E CHUNG 1,2, R LIN 2, K NEGISHI 3,4, M KOMALA 2
1Centre For Kidney Research, Westmead, Australia, 2Department of Nephrology, Nepean Hospital, Kingswood, Australia, 3Sydney Medical School Nepean, Faculty of Medicine and Health, Charles Perkins Centre Nepean, The University of Sydney, Kingswood, Australia, 4Department of Cardiology, Nepean Hospital, Kingswood, Australia
Aim : To perform a systematic review and meta-analysis of randomized controlled trials (RCTs) evaluating the efficacy and safety of mineralocorticoid receptor antagonists (MRAs) in dialysis patients.
Background: Dialysis patients are at high risk of cardiovascular disease. The benefits and harms of MRAs on cardiovascular outcomes in dialysis patients have not been recently summarised
Methods: We searched MEDLINE, Embase and CENTRAL through February 2021. Risk of bias was assessed using the Cochrane tool and evidence certainty was evaluated using the GRADE process. Pre-specified outcomes were death, cardiovascular death, hyperkalaemia, serum potassium, hypotension, gynecomastia, myocardial infarction, stroke, worsening heart failure, hospitalisation for cardiovascular cause, left ventricular mass-index, left ventricular ejection fraction and blood pressure.
Results: Fifteen RCTs (1412 participants) were included. MRAs probably reduce the risk of death (10 studies, 1198 participants, relative risk (RR) 0.47 [95% confidence interval 0.32-0.69]; moderate certainty evidence) and cardiovascular death (9 studies, 1150 participants, RR 0.42 [95% CI 0.26-0.69]; moderate certainty evidence) compared to placebo or no treatment. MRA probably increase the risk of gynecomastia (7 studies, 957 participants, RR 5.61 [95% CI 2.07-15.22]; moderate certainty evidence). There was clinically negligible increase in end-of-treatment serum potassium (8 studies, 913 participants, MD 0.21 mmol/L [95% CI 0.06 – 0.35], very low certainty evidence) and MRA may increase risk of hyperkalaemia (11 studies, 1244 participants, RR 1.43 [1.00, 2.03], low certainty evidence).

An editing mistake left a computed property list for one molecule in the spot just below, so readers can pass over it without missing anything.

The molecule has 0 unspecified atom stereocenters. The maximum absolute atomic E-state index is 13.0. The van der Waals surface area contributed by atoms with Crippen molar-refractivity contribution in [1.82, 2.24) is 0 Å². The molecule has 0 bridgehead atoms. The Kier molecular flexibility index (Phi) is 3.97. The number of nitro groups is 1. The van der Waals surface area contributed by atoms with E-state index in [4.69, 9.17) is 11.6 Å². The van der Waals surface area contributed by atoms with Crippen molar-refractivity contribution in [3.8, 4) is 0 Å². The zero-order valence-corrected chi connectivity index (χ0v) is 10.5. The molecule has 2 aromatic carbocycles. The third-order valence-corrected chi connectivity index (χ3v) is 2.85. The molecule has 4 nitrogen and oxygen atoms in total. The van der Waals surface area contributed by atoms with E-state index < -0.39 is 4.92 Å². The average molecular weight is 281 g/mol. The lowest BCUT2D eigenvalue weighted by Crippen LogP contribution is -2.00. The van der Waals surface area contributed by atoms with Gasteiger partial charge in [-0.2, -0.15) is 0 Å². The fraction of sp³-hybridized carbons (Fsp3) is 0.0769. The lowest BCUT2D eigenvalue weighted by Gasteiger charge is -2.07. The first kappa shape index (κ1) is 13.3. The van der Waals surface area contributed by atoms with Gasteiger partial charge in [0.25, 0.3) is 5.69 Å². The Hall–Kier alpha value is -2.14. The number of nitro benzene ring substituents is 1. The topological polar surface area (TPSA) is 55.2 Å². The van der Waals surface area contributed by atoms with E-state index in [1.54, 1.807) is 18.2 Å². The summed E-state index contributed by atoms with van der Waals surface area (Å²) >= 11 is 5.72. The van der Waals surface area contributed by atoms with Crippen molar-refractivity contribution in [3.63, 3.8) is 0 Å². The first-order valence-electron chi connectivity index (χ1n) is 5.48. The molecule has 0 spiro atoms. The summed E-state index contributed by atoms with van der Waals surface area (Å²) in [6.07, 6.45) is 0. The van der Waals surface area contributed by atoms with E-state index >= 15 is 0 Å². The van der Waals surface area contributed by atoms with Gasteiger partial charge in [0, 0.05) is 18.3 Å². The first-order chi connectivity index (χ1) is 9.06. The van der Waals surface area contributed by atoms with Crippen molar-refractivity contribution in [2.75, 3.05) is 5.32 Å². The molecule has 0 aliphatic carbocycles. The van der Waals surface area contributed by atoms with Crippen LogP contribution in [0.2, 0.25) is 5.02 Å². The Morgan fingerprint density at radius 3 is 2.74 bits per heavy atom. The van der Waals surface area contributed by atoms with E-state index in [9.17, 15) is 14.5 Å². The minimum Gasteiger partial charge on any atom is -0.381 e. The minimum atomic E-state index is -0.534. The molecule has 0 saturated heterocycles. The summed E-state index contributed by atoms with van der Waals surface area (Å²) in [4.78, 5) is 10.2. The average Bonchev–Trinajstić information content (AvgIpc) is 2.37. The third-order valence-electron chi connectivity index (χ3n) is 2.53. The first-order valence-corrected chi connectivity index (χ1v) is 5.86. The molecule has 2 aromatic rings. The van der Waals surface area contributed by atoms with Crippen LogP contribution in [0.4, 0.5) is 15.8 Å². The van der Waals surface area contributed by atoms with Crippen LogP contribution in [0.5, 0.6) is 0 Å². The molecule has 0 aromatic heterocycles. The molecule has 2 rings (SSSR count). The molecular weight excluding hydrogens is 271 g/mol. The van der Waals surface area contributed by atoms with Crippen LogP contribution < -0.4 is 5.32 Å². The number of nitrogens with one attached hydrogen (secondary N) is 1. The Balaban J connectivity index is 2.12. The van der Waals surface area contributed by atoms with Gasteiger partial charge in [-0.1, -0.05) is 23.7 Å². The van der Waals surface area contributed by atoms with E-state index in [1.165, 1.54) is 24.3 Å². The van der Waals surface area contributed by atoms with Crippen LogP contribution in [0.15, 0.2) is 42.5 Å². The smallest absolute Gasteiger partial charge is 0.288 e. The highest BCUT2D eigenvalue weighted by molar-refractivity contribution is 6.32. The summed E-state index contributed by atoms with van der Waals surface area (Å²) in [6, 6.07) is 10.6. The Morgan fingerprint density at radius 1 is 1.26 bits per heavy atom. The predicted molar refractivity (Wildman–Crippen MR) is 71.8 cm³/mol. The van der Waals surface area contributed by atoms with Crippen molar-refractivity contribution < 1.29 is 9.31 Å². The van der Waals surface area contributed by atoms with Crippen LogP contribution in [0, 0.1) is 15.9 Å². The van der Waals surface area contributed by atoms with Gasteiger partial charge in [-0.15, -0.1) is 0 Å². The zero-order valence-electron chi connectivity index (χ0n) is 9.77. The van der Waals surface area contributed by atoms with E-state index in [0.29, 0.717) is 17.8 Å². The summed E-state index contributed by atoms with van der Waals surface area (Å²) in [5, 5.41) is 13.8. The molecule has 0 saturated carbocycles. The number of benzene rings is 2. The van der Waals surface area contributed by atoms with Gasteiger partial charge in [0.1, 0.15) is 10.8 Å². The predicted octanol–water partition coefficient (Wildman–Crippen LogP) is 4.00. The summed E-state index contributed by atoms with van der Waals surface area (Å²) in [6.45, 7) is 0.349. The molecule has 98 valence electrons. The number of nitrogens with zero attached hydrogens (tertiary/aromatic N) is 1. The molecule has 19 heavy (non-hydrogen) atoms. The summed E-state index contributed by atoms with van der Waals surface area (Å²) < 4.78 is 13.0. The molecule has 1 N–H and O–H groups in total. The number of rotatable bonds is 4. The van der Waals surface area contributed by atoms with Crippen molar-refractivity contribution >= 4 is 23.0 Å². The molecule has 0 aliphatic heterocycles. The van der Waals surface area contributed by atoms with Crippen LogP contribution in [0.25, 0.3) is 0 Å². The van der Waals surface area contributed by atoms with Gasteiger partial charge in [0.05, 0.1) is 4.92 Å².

Conclusion:MRAs probably reduce the risk of death in dialysis patients but probably increase the risk of gynecomastia. MRA may cause a small increase in serum potassium but inconclusive on the risk of hyperkalemia thus further investigation is recommended.
Edmund is an adult nephrologist with a strong interest in glomerulonephritis and identifying strategies to limit the progression of chronic kidney disease. He completed a BMed MD at UNSW, MMed (Clin Epi) at The University of Sydney, and has worked with the Cochrane Kidney and Transplant Group on multiple systematic reviews to apply best evidence-based practice to his patients. He is currently undertaking a PhD with Prof Steven Alexander at the Centre for Kidney Research on regulatory T cells and other immunotherapies in primary membranous nephropathy with the goal of translating novel efficacious and less toxic treatments into clinical care.